The UK start-up revolution shows no sign of ending. Last year nearly 660,000 companies were established, up from 608,000 in 2015, according to the Centre for Entrepreneurs, a think-tank. This year it looks likely that the record will be broken again, according to the CfE’s Startup Tracker.
“Other than the US, the UK is unrivalled as a place to start and grow a business,” says Simon Rogerson, chief executive of Octopus and overall winner of this year’s EY Entrepreneur of the Year UK award, alongside co-founder Chris Hulatt.
Some observers attribute the positive numbers to government-sponsored initiatives introduced after the financial crisis in 2010 to encourage people to set up businesses.
The coalition government backed StartUp Britain, a business-led campaign launched in 2011, which sponsors the CfE’s work, and introduced or increased tax breaks for investors and owners of small businesses.
It also set up a Start Up Loans scheme in 2012, which has handed more than £300m of loans to more than 46,000 start-ups through the British Business Bank, a government-owned development bank. Statistics compiled last year by the government show the number of businesses has jumped by 2m since 2000, rising from 3.5m to 5.5m. However, most of these employ fewer than 10 people and a rising proportion are sole proprietorships.
Some people question government commitment. The prospect of leaving the EU worries many SMEs, with their biggest concerns being labour shortages arising from potential curbs on EU immigration, and possible tariff barriers.
“I have no doubt that people are sitting on their hands waiting to see what happens. We are bound to see some sort of slowdown,” says Guy Rigby, head of entrepreneurs at Smith & Williamson, the professional services firm. He adds, though, that he believes any downturn will be shortlived.
Mr Rigby’s confidence does not appear to be widely shared. Prime Minister Theresa May has alienated many businesspeople with proposals to increase corporate governance and curb excessive boardroom pay. In March, Chancellor Philip Hammond had to backtrack on raising taxes paid by the self-employed after criticism that he was penalising those who were taking the risk to work for themselves.
Emma Jones, co-founder of StartUp Britain and head of Enterprise Nation, a membership group for small and medium-sized enterprises says the political climate has worsened. She says the Treasury does not like self-employment because they find it hard to measure.
According to the Institute for Fiscal Studies, a think-tank, people who are self-employed pay an average of £1,240 less tax per person per year than an employed person. If they incorporate and contract out their skills, that figure increases to £9,040 because tax on corporate dividends is lower than that on income. The self- employed miss out on some state benefits, however. “The Treasury doesn’t understand the risks people take to do it,” says Ms Jones.
Some are also alarmed by reports that the government is planning to further limit tax breaks for investment. Proposed changes could affect the Enterprise Investment Scheme, which has persuaded wealthy investors to pump billions into small companies.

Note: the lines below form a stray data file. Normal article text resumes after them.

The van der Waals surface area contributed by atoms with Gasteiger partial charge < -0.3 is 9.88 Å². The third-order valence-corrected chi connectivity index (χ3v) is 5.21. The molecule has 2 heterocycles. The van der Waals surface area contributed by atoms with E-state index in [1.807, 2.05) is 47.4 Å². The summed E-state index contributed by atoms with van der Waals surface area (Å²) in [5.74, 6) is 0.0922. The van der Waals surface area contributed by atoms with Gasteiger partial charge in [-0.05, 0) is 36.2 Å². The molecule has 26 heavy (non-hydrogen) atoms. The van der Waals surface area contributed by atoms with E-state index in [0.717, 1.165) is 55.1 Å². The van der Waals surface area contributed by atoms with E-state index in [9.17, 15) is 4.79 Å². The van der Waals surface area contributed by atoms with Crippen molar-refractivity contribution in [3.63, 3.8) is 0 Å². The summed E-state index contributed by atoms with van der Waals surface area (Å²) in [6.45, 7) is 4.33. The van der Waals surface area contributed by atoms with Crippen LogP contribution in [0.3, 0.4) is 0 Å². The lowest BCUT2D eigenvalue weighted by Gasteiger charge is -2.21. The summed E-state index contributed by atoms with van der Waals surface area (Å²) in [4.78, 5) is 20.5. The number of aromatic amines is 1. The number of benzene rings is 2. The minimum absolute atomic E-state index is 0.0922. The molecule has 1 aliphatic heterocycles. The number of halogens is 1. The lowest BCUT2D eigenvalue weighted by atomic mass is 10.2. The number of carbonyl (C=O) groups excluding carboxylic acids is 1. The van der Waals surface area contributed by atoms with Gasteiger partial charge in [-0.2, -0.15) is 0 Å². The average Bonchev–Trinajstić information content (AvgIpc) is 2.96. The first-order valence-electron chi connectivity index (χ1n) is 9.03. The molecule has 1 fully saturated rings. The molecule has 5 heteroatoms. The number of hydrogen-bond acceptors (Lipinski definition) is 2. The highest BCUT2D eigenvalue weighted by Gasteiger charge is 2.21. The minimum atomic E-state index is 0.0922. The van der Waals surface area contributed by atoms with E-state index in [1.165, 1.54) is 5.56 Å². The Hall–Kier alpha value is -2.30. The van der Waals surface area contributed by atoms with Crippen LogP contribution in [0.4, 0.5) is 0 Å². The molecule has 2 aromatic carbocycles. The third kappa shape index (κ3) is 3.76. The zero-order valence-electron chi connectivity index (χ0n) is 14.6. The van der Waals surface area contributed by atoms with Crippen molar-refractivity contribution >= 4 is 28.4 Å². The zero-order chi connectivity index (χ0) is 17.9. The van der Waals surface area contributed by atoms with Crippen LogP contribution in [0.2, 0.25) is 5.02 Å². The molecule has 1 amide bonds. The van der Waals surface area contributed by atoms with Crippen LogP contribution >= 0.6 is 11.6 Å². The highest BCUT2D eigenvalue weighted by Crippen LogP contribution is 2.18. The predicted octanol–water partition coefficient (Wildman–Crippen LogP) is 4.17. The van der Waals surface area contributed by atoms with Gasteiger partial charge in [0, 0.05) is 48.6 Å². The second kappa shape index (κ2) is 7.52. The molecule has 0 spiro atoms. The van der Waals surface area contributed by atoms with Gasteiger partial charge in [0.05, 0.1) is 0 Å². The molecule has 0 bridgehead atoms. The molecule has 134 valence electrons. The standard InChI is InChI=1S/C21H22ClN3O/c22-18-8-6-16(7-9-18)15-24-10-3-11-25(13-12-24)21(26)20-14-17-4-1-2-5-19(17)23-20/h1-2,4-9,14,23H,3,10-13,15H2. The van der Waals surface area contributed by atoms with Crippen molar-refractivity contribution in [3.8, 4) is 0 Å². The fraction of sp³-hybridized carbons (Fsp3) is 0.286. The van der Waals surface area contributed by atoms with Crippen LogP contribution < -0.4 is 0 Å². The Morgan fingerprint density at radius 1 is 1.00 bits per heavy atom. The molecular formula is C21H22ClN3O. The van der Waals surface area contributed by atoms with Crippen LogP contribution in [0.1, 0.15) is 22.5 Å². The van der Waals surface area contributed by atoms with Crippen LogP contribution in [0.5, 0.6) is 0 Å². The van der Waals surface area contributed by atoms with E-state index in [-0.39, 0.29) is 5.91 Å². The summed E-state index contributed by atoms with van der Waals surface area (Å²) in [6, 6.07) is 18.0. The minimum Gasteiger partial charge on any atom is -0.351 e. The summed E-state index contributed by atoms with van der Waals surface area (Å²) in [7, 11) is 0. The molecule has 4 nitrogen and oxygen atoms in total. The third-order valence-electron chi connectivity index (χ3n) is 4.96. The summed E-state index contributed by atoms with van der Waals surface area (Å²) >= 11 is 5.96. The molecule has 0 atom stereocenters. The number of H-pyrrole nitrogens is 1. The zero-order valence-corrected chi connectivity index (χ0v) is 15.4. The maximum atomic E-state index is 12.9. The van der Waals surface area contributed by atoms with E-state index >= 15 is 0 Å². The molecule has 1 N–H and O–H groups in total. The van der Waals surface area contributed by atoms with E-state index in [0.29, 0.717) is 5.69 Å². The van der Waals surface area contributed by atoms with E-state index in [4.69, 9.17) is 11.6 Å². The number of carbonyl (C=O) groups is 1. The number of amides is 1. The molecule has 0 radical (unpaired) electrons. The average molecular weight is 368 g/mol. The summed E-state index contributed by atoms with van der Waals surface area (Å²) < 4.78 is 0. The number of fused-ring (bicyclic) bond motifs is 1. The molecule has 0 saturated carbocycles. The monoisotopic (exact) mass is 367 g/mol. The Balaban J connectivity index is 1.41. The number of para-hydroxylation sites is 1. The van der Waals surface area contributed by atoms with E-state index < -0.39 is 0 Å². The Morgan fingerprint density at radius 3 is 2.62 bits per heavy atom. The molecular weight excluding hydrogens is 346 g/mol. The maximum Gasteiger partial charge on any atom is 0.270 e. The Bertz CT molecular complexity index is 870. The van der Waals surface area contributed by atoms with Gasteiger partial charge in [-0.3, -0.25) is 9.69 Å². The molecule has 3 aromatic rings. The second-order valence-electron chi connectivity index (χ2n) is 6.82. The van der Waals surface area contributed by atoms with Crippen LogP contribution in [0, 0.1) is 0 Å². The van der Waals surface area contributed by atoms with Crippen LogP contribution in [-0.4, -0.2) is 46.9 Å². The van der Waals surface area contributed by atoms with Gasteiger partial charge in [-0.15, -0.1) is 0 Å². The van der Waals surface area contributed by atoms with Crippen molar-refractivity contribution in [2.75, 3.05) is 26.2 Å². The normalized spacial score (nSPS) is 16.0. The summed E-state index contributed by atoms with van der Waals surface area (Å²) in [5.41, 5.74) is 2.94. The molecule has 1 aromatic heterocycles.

Since 1994, EIS and its sister initiative the Seed Enterprise Investment Scheme have provided about £15bn in funding to 30,000 businesses. Mr Rigby says he would like to see companies receive similar tax breaks for investing in start-ups, a scheme scrapped in 2010. “We should be doing more in a co-ordinated way between the private and public sector. We need centralised leadership — like the Small Business Administration in the US — focused on making Britain the perfect place to start and scale up,” he says.
Ms Jones says that after a hiatus the government is consulting entrepreneurs again. She attends a monthly meeting at 10 Downing Street with Jimmy McLoughlin, Mrs May’s business adviser. “They are listening,” she says.
Margot James, the small business minister, has also started a scale-up task force to pinpoint measures to help companies. However, despite the achievements and the record growth in the number of companies, some believe there could have been more progress.
Mark Hart, an Aston University professor who runs the Enterprise Research Centre, says the government should be investing more to help the most promising start-ups. He says: “The UK’s productivity puzzle remains as seemingly intractable as ever. Despite record levels of business start-ups, the majority of our businesses do not grow.
“Too many of these businesses do not create jobs or do anything for UK productivity. We have long had a problem with turning start-ups into high growth companies.”
Prof Hart points to inconsistencies in government policy as a particular problem, including the 2011 decision to close Business Link, a support network.
The regional development agencies that delivered the service were also scrapped, to be replaced in England by local enterprise partnerships (LEPs), expected to operate on a fraction of the budget. The LEPs spawned growth hubs to deliver business support alongside the central Business Growth Service, but that too was closed in 2015. “We need to let these things settle down and leave them be,” says Prof Hart.
He says it is too early to assess the success of current government-sponsored initiatives but adds that they need more resources. LEPs “rely on businesses coming to them. They need to go out and find the businesses”.
Prof Hart says one school of thought is that the best thing a government can do is set low taxes and get out of the way. In 2015, he tracked all the businesses set up in 1998 and identified the top 2,000.
They employed a total of 110,000 people with £16bn of sales. On average they employed 55 people, with turnover of £8.5m.
“Many of them have had no help from government. The most successful entrepreneurs just get on and do it.”
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